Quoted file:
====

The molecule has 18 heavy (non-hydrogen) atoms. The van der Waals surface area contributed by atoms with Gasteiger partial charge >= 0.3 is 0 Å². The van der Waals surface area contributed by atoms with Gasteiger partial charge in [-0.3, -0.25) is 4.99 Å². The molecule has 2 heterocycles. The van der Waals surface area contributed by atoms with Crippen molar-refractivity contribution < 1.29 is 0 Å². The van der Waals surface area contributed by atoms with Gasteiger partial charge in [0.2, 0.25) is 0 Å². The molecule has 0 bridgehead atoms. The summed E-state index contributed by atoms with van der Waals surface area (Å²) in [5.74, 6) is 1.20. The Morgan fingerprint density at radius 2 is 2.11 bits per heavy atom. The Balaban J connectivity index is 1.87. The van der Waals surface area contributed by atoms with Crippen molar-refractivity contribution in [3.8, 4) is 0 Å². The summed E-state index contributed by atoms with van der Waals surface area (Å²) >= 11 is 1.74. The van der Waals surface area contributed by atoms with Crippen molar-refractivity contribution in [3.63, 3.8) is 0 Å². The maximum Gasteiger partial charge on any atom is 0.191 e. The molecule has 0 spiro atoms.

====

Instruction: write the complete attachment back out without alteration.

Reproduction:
The molecule has 18 heavy (non-hydrogen) atoms. The van der Waals surface area contributed by atoms with Gasteiger partial charge >= 0.3 is 0 Å². The van der Waals surface area contributed by atoms with Gasteiger partial charge in [-0.3, -0.25) is 4.99 Å². The molecule has 2 heterocycles. The van der Waals surface area contributed by atoms with Crippen molar-refractivity contribution < 1.29 is 0 Å². The van der Waals surface area contributed by atoms with Gasteiger partial charge in [0.2, 0.25) is 0 Å². The molecule has 0 bridgehead atoms. The summed E-state index contributed by atoms with van der Waals surface area (Å²) in [5.74, 6) is 1.20. The Morgan fingerprint density at radius 2 is 2.11 bits per heavy atom. The Balaban J connectivity index is 1.87. The van der Waals surface area contributed by atoms with Crippen molar-refractivity contribution in [3.8, 4) is 0 Å². The summed E-state index contributed by atoms with van der Waals surface area (Å²) >= 11 is 1.74. The van der Waals surface area contributed by atoms with Crippen molar-refractivity contribution in [3.63, 3.8) is 0 Å². The maximum Gasteiger partial charge on any atom is 0.191 e. The molecule has 0 spiro atoms.